MAZATLAN.- A total of 68 thousand sea turtle eggs have been rescued so far this year, as announced by the Beach Operator and Administration.
The director of the organization, Luis Fernando Ortiz, expressed that with the help of biologist José Barrón, from January to September 6, 2023, 711 nests were attended to, protection was provided to 68,468 eggs and 6,365 hatchlings were released.
It is important to remember that the most active sea turtle nesting season in Mazatlán extends from July to November.
«The work is being done every day; Every night the biologist is there with other colleagues attending to reports that we receive through C4. We remind you that if you find a turtle nesting on a beach, please report it to 911 and they are the ones who send us the report to attend it.”
The area where turtles lay their eggs most frequently is Avenida del Mar, where 327 nests have been protected. In addition, 291 nests have been rescued on beaches such as Cerritos, 57 in Olas Altas, 45 in the Golden Zone and one in Pinitos.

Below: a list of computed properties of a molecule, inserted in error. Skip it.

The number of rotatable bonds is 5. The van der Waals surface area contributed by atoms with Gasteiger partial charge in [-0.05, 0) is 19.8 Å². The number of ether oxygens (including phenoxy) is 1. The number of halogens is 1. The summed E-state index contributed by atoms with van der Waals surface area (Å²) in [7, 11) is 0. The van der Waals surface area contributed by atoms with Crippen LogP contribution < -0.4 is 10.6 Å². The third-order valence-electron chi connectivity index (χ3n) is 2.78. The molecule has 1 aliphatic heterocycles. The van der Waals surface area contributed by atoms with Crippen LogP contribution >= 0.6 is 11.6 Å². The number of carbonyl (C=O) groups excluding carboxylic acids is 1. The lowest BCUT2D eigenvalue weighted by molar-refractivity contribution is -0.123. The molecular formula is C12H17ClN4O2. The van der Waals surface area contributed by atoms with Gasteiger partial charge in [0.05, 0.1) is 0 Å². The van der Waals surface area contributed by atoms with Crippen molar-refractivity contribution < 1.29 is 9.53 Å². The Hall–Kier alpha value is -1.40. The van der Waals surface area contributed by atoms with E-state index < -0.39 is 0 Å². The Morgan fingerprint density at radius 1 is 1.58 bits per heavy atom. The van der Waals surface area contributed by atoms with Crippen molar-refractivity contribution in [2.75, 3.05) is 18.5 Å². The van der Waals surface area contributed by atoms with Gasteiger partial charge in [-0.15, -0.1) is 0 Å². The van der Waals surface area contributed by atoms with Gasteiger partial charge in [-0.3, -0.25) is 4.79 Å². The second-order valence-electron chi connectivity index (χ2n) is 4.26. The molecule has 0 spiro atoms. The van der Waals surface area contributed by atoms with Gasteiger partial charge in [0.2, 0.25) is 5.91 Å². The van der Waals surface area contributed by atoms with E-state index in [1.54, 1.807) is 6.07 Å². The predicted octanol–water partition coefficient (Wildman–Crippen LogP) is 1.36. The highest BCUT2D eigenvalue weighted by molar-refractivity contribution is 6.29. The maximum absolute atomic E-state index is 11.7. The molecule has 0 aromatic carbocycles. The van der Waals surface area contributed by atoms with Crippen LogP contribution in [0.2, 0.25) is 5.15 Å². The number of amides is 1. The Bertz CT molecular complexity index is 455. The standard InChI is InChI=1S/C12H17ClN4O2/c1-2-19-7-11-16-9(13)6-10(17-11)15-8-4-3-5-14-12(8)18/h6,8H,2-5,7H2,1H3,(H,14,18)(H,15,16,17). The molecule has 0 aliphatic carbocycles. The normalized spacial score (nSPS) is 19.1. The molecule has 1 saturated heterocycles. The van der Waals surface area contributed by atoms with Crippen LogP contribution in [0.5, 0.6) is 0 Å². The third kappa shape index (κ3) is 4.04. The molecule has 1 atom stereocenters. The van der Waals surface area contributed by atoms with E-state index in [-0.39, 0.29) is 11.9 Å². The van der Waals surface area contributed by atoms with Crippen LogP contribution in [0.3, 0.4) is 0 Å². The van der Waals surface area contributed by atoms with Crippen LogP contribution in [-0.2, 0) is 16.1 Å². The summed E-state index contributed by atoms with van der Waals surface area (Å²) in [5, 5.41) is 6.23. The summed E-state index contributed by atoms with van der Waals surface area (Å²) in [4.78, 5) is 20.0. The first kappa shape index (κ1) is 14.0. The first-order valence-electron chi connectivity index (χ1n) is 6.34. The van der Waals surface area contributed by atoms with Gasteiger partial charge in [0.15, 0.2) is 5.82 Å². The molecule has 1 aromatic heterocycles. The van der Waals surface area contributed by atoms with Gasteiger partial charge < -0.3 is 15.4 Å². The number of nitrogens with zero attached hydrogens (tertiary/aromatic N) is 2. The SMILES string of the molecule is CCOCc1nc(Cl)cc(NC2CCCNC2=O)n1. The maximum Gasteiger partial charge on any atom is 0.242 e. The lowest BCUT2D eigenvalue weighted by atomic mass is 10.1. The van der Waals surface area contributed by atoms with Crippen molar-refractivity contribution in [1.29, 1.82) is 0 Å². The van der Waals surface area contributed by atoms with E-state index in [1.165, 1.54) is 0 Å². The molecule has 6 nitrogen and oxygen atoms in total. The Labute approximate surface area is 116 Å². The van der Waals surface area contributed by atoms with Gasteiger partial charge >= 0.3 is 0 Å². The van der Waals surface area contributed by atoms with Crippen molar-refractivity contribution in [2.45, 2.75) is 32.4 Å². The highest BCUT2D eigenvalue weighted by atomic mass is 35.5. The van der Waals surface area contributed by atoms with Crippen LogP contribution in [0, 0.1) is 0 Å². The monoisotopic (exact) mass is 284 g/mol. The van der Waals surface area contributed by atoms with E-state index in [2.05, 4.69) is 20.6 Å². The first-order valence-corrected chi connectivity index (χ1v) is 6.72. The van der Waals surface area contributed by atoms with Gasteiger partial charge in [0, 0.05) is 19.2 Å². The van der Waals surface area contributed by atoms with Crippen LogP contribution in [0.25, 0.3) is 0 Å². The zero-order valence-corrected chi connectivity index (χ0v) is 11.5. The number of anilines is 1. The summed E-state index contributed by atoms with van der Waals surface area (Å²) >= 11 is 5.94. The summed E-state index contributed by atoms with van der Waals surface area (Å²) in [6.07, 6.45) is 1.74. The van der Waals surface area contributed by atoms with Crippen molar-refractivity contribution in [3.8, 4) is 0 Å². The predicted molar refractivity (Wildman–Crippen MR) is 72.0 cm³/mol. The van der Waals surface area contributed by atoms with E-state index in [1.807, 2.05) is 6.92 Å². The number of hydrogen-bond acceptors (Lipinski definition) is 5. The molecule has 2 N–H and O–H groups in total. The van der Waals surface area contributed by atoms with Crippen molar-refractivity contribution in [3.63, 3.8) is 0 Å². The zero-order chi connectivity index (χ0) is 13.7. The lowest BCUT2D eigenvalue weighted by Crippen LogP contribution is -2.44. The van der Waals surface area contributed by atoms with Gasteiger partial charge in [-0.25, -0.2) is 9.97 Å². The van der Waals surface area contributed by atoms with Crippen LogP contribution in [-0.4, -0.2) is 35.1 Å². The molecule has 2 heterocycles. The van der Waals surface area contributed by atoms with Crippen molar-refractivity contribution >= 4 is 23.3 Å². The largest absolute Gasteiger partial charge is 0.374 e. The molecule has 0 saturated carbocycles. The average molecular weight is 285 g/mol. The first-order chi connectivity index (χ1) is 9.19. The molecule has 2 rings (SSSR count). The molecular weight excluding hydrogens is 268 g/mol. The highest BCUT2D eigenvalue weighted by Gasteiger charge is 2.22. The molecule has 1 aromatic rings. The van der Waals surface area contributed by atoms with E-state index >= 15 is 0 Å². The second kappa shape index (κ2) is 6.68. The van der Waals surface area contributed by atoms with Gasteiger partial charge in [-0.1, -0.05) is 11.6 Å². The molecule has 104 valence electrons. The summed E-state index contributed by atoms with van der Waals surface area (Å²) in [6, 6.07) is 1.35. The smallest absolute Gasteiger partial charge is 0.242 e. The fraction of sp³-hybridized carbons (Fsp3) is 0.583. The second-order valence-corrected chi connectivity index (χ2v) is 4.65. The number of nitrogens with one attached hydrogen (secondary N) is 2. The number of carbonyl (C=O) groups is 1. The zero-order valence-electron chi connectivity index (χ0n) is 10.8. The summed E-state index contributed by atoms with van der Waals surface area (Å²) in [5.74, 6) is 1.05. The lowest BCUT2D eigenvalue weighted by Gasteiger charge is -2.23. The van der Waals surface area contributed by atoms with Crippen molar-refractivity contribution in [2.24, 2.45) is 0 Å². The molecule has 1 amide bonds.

Ortiz explained that as a Beach Operator, his team works daily to maintain adequate conditions on the beaches, guaranteeing a safe environment for nesting. However, he recognized that this is a constant challenge, since the beaches receive a greater influx of bathers and tourists every day, which can cause contamination by micro waste.
Currently, a team of 10 workers participates in the program, and 6 volunteers have joined in order to continue protecting the sea turtles of Mazatlán.
«It is a great effort that is made every night to address these reports. The colleagues are well involved, they do it with a lot of passion. “It is important for both the turtles and the visitors to keep the beaches clean; it is the main attraction of this port.”
Olive ridley turtles (Lepidochelys Olivácea), black turtles (Chelonia Mydas) and leatherback turtles (Dermochelys Coriácea) have been protected.
The turtle protection program, which covers 21 kilometers of beach from Olas Altas to Cerritos, began in 1990.
Originally, it belonged to the Mazatlán Aquarium, but after its closure, it passed into the hands of the Beach Operator and Administrator, which has continued its work of preserving and rescuing the nests and eggs found.